Former deputy prosecutions boss Nomgcobo Jiba was too "emotional" and "distraught" to talk following a ruling by the Constitutional Court (ConCourt) that dismissed a General Council of the Bar of South Africa (GCB) application aimed at striking her and former colleague Lawrence Mrwebi from the roll of advocates, her lawyer said.
Jiba's lawyer, Zola Majavu, said on Thursday that it had been a long road for his client in her fight to stay on the roll.
"I spoke to her, she was too distraught to talk," Majavu said following the ruling. "It's been a four-year long journey."
In the unanimous judgment written by Justice Chris Jafta, the ConCourt found the GCB had not established that the matter fell within its jurisdiction.
"This means that the appeal cannot be entertained," Jafta said.
Jiba and Mrwebi were struck from the roll on September 15, 2016, after Judge Francis Legodi, in the Gauteng High Court in Pretoria, agreed with the GCB that they were "not fit and proper" to be advocates.
The matter went to the Supreme Court of Appeal (SCA), which overturned the High Court's ruling, but the GCB approached the ConCourt for relief.
Majavu told reporters that when the Mokgoro inquiry - which looked into Jiba and Mrwebi's fitness to hold office - started in November 2018, they had already received a date of hearing at the ConCourt.
"We suggested to the president [Cyril Ramaphosa] that it would perhaps be prudent for him to wait for the ConCourt process to be finalised. Those submissions were not received favourably.
"At the Mokgoro inquiry we then said you are creating a legal conundrum because an inquiry of that nature does not have the power or the authority to overtake the factual findings of the second highest court [the SCA] in the land."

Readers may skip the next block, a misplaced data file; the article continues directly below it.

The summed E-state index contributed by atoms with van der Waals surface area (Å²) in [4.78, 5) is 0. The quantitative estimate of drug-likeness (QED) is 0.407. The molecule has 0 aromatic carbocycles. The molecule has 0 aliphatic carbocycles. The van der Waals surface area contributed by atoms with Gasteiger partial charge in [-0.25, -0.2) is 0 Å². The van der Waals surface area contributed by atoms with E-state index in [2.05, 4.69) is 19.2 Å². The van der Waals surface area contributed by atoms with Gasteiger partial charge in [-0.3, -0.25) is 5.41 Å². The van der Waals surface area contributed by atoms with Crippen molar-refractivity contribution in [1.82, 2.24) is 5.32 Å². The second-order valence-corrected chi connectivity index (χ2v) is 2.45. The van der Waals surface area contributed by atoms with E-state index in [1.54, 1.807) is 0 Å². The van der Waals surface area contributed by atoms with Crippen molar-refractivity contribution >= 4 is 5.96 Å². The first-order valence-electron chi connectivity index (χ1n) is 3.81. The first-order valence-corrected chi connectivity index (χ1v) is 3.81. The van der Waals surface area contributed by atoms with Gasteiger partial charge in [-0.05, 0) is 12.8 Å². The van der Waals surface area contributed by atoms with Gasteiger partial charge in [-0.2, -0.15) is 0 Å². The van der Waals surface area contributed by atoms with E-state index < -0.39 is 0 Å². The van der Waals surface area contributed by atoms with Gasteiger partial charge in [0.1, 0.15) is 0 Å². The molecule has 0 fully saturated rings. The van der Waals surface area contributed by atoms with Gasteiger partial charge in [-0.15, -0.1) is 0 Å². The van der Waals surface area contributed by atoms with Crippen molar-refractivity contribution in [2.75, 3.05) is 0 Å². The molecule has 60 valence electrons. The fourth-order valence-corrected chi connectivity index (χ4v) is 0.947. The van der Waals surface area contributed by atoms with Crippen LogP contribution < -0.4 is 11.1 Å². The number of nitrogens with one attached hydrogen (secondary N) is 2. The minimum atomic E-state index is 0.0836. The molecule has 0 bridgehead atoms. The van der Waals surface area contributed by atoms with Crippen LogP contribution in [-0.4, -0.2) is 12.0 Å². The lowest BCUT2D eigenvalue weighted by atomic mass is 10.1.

'Some cows are holier than others'
Majavu said Jiba felt she was targeted because she was a black woman.
"She feels that some cows are holier than others. She feels she is being targeted because she is black and female. Those are her feelings and those are my instructions," he added.
Meanwhile, Mrwebi said he welcomed the judgment.
"I'm very happy. I'm still digesting the news. It is the greatest news ever. That is all I can say for now. Now, I am preparing for Parliament and I believe we will have a better argument there," he told News24.
The GCB's chairperson, Craig Watt-Pringle SC, expressed disappointment at the outcome.
Watt-Pringle said the ConCourt had concluded that the GCB's "attack" was, in substance, only aimed at the majority of the SCA's factual findings, and therefore it did not have the jurisdiction to entertain the appeal on the merits.
"They accepted that the majority may well have got the facts wrong, but they say they can't resolve the difference of opinion," he added.
"The ConCourt has not endorsed the findings of the SCA majority and has not found the minority to be wrong. What they found is that they don't have the jurisdiction and therefore they can't entertain the merits."
It, however, granted leave and upheld the GCB's appeal against the High Court's order that it should pay the costs of the third respondent, Mr [Sibongile] Mzinyathi, on the basis of the High Court's finding that no case was made out against him.